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Discussion Starter #1
I drive two long hours and get to the job site, measure the moisture in the floor, find it is too stinking high, and have to pull off the job. The builder has a moisture meter. Why didn't he use the stupid thang. There was no heat in the house, there were doors missing, they had just got done painting the day before and guess what, I had a wood delivery scheduled for the morning to boot. The contractor knew all this, but wants to stay on schedule. Well how the heck can I keep him on schedule if he doesn't do his part? I can't. So, in turn he screws my calendar up so now I have to work late hours and weekends just to make the dummy happy. In the mean time I suffer, my family suffers and all my other clients suffer just because of this one guy. It's not like he doesn't know about all this moisture stuff...I mean I've been doing floors for the guy for the past what...6 years. Every job is the same with him.

Well, this is the last one. I had to take a ferry to and from the job...not to mention the high price of gas these days. And the guy has the nerve to get me to sign one of these stupid contractor agreements which total restrict my legal rights as a business owner...no I didn't sign it. It's some stupid insurance requirement that basically takes all my rights to collect deliquent moneys from the home owner if the contractor refuses to pay me...and it requires me to carry a million dollar policy on my work and my vehicles. I have the insurance but I'm not signing.

Man! Can't we just work together. Come on. Why can't these guys follow simple instructions. Turn the heat on, set up fans, dry the house, 6 mil plastic in the crawl space, insulated floor...easy...all this before we start.

How am I supposed to fit this guy back in my October calendar? Another guy did the same thing last Saturday. I was scheduled to last coat. Walked in on the job, the floor was masked off wall to wall. The counter tops were not installed (poured concrete counters) fireplace hearth was not finished, and the place was a dump. I pulled off and now how can he expect to have priority if he doesn't do his part. Oh, sure have the floor guy pull the paper. Yeah? Well who's gonna pay me to remove it? So, I pull of and let the builder do his part and reschedule. In the meantime I could really use that money that's tied up in that job.
 

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Discussion Starter #2
Oh yeah one of these guys said, "We're gonna have to find a way to get you a new truck". Well then, stop trying to get me to cut you deals all the time and pay me what I ask. And stop screwing with my calendar. And stop making me have all these dry runs with out being willing to pay me for them. On a two hour dry run, I really have a 4 hour dry run wich cost me nearly a whole tank of gas in my truck plus for him 18 bucks for the ferry. So he cost me over $100 plus screwing around time teaching him all over again why I cannot install the floor when the OSB has exceded the moisture tollerance for hardwood application. :eek:
 

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Put a clause in your bid stating that if he is not ready when scheduled that you will charge him a fee ... then charge it! Eventually they'll get the point. You could have spent that time actually making money!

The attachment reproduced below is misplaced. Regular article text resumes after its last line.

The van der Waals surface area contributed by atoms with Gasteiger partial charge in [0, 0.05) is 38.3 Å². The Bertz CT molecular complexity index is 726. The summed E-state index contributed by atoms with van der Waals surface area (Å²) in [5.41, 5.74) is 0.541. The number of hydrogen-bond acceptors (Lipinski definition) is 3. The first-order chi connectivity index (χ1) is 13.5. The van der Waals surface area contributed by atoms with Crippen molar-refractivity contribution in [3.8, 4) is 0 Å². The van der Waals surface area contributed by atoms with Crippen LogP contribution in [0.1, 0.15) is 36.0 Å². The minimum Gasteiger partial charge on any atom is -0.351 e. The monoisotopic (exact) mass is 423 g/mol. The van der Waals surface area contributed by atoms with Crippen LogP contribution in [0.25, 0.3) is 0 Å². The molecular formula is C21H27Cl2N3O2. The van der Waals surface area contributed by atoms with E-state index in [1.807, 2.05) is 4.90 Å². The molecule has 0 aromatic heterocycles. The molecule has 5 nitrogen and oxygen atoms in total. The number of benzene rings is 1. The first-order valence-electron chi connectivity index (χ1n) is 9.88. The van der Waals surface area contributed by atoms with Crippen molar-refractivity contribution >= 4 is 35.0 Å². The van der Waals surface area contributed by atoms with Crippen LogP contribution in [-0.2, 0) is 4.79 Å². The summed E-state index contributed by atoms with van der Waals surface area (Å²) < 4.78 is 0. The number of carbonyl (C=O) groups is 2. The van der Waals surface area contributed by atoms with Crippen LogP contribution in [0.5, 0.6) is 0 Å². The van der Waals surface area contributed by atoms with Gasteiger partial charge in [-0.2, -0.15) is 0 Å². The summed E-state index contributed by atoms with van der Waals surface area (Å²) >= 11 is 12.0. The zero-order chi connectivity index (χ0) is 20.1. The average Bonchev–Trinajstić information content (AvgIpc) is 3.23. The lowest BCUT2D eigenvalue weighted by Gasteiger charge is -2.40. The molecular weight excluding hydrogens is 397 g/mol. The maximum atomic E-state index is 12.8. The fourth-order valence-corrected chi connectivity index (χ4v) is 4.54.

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hauoli63 said:
Put a clause in your bid stating that if he is not ready when scheduled that you will charge him a fee ... then charge it! Eventually they'll get the point. You could have spent that time actually making money!
Yeah, Amen to that! Make it a hefty fee too. There are tons of time management books that break out how, and you know this Donedat, that 4hrs. lost "here" translates in reality to one or two days "there" in lost production.
 

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Discussion Starter #5
Yeah I figure at least about $240 for that day. Totally screwed me up. Even today. I'm dead in the water today cause I scheduled him for today. I have work tomorrow, but couldn't move anyone around. So, now I got to squeeze both of these guys into someone else's time. :eek: :rolleyes:
 

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Discussion Starter #6
Meanwhile we do paper work, tune up the vehicles, organize the garage, take phone calls personally, and get ready for tomorrow.
 

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Donedat, no offense but did you ever consider you might be your own worst enemy? Did you ever consider these guys are always manipulating you because you can be manipulated so easily?


The contractor knew all this, but wants to stay on schedule. Well how the heck can I keep him on schedule if he doesn't do his part? I can't. So, in turn he screws my calendar up so now I have to work late hours and weekends just to make the dummy happy.
What can you do? You can bump him to the back of your schedule and move somebody else up to fill in his time now. If you discussed these issues with him ahead of time, the only conversation left is telling him you'll be back in December. You kill two birds with one stone, you teach him to get his act together and you make somebody else very happy because their job is getting done ahead of schedule. That's a win/win for you, instead of you bending over backwards to keep a bonehead on schedule who is just laughing at you anyways with his contractor buddies about the dumb ass flooring guy who was bitching at my job site today, but who I still got to do what I wanted.